More generally, the elementary functions sin(t), cos(t), log(t) and exp(t), and special functions such as Bessel functions,  all arise as solutions to initial value problems of basic form, and their values are computed by time stepping as shown here and in BesselFunction V2 V3  V4 V5  V6  V7.

Things To do

1. Study experimentally by computing the dependence of \int_0^T f(t)\, dt on the time step dt. Compare with Midpoint Euler vs Forward/Endpoint Euler. Divide time step by 2 and see effect.

2. Solve formally dx/dt = t for t > 0 with x(0)=0.  (Hint: show that x(t)=t*t/2 satisfies x(t+dt) – x(t) = t + quantity of size dt*dt)

3. Solve formally dx/dt = t*t for t > 0 with x(0)=0.

4. Solve formally  dx/dt = t*t….*t  (n times) for t > 0 with x(0)=0. (Hint)

5. Compare the effect of taking one step with time step 2*dt to taking two steps with time step dt when time stepping dx = f(t)*dt. See that the difference is (f(t)-f(t+dt))*dt, which is bounded by L*dt*dt if f(t) is Lipschitz continuous with Lipschitz constant L.   Conclude that the variation of the integral x(T) with the time step dt is bounded by T*L*dt,  Conclude that the integral of a Lipschitz continuous function can be computed to arbitrary accuracy by time stepping. In short: if the variation over one time step scales with dt*dt, then the variation after 1/dt time steps scales with dt.

6. Compare accuracy (see Midpoint Euler vs Forward/Endpoint Euler ) of

  • Forward Euler: x(t+dt) = x(t) + f(t)*dt
  • Backward Euler: x(t+dt) = x(t) + f(t+dt)*dt
  • Midpoint Euler: x(t+dt) = x(t) + f(t+dt/2)*dt

Find that Forward and Backward Euler are first order accurate in the sense that the variation of x(T) with the time step is bounded by T*L*dt. Find that Midpoint Euler is second order accurate with variation bounded by T*L*dt*dt.

7.  Note that if x(t) solves dx = f(t)*dt and |f(t)| < L, then |x(t+dt) – x(t)| = |dx| < L*|dt|, which means that x(t) is Lipschitz continuous with Lipschitz constant L.

8. Compare the effect when time stepping dx = f(x)*dt where f(x) is Lipschitz continuous with Lipschitz constant L of taking one step with time step 2*dt starting from time t to taking two steps with time step dt , assuming the same initial data at t.   See that the difference is (f(x) – f(x+f(x)*dt))*dt and that therefore that the difference is bounded by L*|f(x)|*dt*dt < L*M*dt*dt if |f(x)|<M. See that the effect at t+dt of using different initial data at t can be bounded by the factor (1+L*dt). See that this effect after N=T/dt steps is bounded by (1+L*dt)^N ≈ exp(L*T). Combine to conclude that the variation of the solution x(T) of dx/dt = f(x),  where f(x) is bounded and Lipschitz continuous, with the time step dt, is bounded by exp(L*T)*T*L*M*dt. Conclude that  x(T) can be computed to arbitrary accuracy by time stepping. In short: if the variation over one time step scales with dt*dt, then the variation after 1/dt time steps scales with dt. If f(x) is Lipschitz continuous. Extend to f(x,t) depending on both x and t.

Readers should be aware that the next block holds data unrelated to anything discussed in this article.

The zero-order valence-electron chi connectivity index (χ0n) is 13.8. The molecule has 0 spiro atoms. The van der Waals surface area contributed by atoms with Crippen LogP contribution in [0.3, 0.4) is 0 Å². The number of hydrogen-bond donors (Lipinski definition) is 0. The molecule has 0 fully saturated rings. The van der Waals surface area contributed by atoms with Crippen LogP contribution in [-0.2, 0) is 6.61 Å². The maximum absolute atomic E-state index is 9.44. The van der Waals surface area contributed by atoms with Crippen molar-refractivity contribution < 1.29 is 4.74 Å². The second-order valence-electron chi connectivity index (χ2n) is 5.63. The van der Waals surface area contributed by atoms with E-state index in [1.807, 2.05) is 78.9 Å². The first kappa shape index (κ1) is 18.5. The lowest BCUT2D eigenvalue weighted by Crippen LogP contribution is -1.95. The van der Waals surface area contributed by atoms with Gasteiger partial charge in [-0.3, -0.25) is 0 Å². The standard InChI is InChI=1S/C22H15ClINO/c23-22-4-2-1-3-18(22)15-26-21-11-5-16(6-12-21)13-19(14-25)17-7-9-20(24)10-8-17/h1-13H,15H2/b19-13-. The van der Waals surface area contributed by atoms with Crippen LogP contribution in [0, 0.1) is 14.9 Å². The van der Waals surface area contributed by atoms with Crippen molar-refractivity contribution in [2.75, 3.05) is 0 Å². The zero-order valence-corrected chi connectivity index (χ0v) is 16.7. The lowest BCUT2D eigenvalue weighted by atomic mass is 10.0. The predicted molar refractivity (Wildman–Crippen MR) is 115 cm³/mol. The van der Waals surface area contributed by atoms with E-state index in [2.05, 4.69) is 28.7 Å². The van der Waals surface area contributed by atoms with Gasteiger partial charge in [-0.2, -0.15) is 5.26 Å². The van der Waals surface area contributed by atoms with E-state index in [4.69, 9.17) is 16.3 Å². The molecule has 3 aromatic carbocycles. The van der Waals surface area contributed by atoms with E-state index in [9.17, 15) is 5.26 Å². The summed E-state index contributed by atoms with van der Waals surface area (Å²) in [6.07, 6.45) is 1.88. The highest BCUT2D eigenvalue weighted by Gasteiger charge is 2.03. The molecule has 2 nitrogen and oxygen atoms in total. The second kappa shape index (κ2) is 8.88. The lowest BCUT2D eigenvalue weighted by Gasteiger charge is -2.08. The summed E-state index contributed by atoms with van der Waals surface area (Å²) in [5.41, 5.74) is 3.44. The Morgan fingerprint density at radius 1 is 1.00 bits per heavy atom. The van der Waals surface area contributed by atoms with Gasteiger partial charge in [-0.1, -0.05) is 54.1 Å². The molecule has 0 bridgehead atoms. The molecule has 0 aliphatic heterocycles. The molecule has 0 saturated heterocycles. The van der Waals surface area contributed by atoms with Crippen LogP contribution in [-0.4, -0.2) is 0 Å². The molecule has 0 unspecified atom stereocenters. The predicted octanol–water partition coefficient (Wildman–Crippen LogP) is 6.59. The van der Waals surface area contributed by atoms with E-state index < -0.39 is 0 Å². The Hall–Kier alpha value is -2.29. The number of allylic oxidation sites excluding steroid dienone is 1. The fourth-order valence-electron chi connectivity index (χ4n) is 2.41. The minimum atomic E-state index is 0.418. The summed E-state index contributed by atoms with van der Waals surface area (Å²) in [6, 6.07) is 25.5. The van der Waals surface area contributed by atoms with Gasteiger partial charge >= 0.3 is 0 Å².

9. Complete the argument in 5. and 8. by noting that if the effect of decreasing the time step from dt to dt/2, is bounded by dt/2, then the total effect of continued decrease of the time step with a factor of 2, is (1/2 + 1/4 + 1/8 + ….)*dt< dt. The error when using time step dt as compared to using a vanishingly small time step, thus is of size dt as an expression of first order convergence.

10. Let x(t) solve dx/dt = f(x) for 0<t<T with x(0)=0, and let X(t) be a computed  (approximate) solution satisfying dX/dt = f(X) + R(X) for 0<t<T with X(0)=0 and R(X) the residual, as a measure of how well X satisfies the given equation. See that e = x – X satisfies de/dt = Df*e + R(X), where Df(t) =df/dx evaluated between x(t) and X(t). Let phi(t) be a dual solution satisfying -dphi/dt = Df*phi  for T>t>0 (backwards in time) with phi(T)=1. Then dphi/dt*e=- Df*phi*e=-phi*Df*e= -phi*de/dt -R(X)*phi, that is d/dt (phi*e) = R(X)*phi, so that integrating from 0 to T, using that phi(T)=1 and e(0)=0,

  • e(T)=int_0^T R(X)*phi dt.

This gives a representation of the error e = x-X at T in terms of an integral over time of the residual R(X) with the dual solution phi(t) as weight. Computing an approximation of the dual solution then gives an a estimate of the error in terms of the residual R(X) which is computable from X, thus an a posteriori error estimate as an estimate of the error which is computable in terms of the computed solution X. This to be compared with an a priori error estimate in terms of the (unknown) exact solution x(t),  as in 8. and 9. Compare with Error Estimation by Duality.

Essence 1 of Calculus:

If f(t) is Lipschitz continuous, then time stepping with Forward Euler solves dx = f(t)*dt with global error bounded by constant*dt and local variation

  • x(t+dt) = x(t) + f(t)*dt + E, with |E| < constant*dt*dt,

expressing that x(t) is locally close to a linear function with slope dx/dt = f(t). Illustrate in a picture! Example f(t) = cos(t), x(t)=sin(t), x(0)=0.

If |f(t)| is bounded, then a solution x(t) of dx = f(t)*dt is Lipschitz continuous  and so is locally close to a constant function with local variation bounded by constant*dt. Illustrate in a picture!

Essence 2 of Calculus:

If f(x) is Lipschitz continuous, then time stepping with Forward Euler solves dx = f(x)*dt with global error bounded by constant*dt and local variation

  • x(t+dt) = x(t) + f(x(t))*dt + E, with |E| < constant*dt*dt,

expressing that x(t) is locally close to a linear function with slope dx/dt = f(x). Example f(x)=x, x(t)=exp(t), x(0)=1.